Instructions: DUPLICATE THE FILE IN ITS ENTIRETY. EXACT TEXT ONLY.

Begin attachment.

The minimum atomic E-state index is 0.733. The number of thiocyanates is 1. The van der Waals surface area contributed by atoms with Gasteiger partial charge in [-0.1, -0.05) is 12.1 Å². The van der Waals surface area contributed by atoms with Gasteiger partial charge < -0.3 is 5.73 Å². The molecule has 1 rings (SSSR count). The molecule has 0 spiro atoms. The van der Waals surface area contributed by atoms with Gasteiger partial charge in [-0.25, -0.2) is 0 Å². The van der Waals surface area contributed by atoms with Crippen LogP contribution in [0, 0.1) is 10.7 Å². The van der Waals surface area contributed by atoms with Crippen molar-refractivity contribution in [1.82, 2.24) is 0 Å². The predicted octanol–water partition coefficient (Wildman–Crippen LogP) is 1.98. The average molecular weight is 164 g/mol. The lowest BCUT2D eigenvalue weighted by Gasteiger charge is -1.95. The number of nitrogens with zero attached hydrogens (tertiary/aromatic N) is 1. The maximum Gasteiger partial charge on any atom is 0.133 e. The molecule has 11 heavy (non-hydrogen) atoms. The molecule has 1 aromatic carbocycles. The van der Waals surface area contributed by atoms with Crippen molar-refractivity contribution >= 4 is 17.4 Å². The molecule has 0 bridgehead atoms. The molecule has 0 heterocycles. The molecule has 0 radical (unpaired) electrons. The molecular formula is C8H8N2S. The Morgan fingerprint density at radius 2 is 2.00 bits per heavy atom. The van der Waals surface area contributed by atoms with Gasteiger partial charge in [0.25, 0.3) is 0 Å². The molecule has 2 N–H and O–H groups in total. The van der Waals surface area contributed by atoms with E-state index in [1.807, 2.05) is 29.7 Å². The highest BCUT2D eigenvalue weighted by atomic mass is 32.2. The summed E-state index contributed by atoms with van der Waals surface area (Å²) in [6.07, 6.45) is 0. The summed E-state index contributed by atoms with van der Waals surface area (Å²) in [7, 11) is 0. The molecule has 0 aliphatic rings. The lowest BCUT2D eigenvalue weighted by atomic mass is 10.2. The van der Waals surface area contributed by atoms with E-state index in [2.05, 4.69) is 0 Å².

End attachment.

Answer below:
The minimum atomic E-state index is 0.733. The number of thiocyanates is 1. The van der Waals surface area contributed by atoms with Gasteiger partial charge in [-0.1, -0.05) is 12.1 Å². The van der Waals surface area contributed by atoms with Gasteiger partial charge < -0.3 is 5.73 Å². The molecule has 1 rings (SSSR count). The molecule has 0 spiro atoms. The van der Waals surface area contributed by atoms with Gasteiger partial charge in [-0.25, -0.2) is 0 Å². The van der Waals surface area contributed by atoms with Crippen LogP contribution in [0, 0.1) is 10.7 Å². The van der Waals surface area contributed by atoms with Crippen molar-refractivity contribution in [1.82, 2.24) is 0 Å². The predicted octanol–water partition coefficient (Wildman–Crippen LogP) is 1.98. The average molecular weight is 164 g/mol. The lowest BCUT2D eigenvalue weighted by Gasteiger charge is -1.95. The number of nitrogens with zero attached hydrogens (tertiary/aromatic N) is 1. The maximum Gasteiger partial charge on any atom is 0.133 e. The molecule has 11 heavy (non-hydrogen) atoms. The molecule has 1 aromatic carbocycles. The van der Waals surface area contributed by atoms with Crippen molar-refractivity contribution >= 4 is 17.4 Å². The molecule has 0 bridgehead atoms. The molecule has 0 heterocycles. The molecule has 0 radical (unpaired) electrons. The molecular formula is C8H8N2S. The Morgan fingerprint density at radius 2 is 2.00 bits per heavy atom. The van der Waals surface area contributed by atoms with Gasteiger partial charge in [0.25, 0.3) is 0 Å². The molecule has 2 N–H and O–H groups in total. The van der Waals surface area contributed by atoms with E-state index in [1.807, 2.05) is 29.7 Å². The highest BCUT2D eigenvalue weighted by atomic mass is 32.2. The summed E-state index contributed by atoms with van der Waals surface area (Å²) in [6.07, 6.45) is 0. The summed E-state index contributed by atoms with van der Waals surface area (Å²) in [7, 11) is 0. The molecule has 0 aliphatic rings. The lowest BCUT2D eigenvalue weighted by atomic mass is 10.2. The van der Waals surface area contributed by atoms with E-state index in [2.05, 4.69) is 0 Å².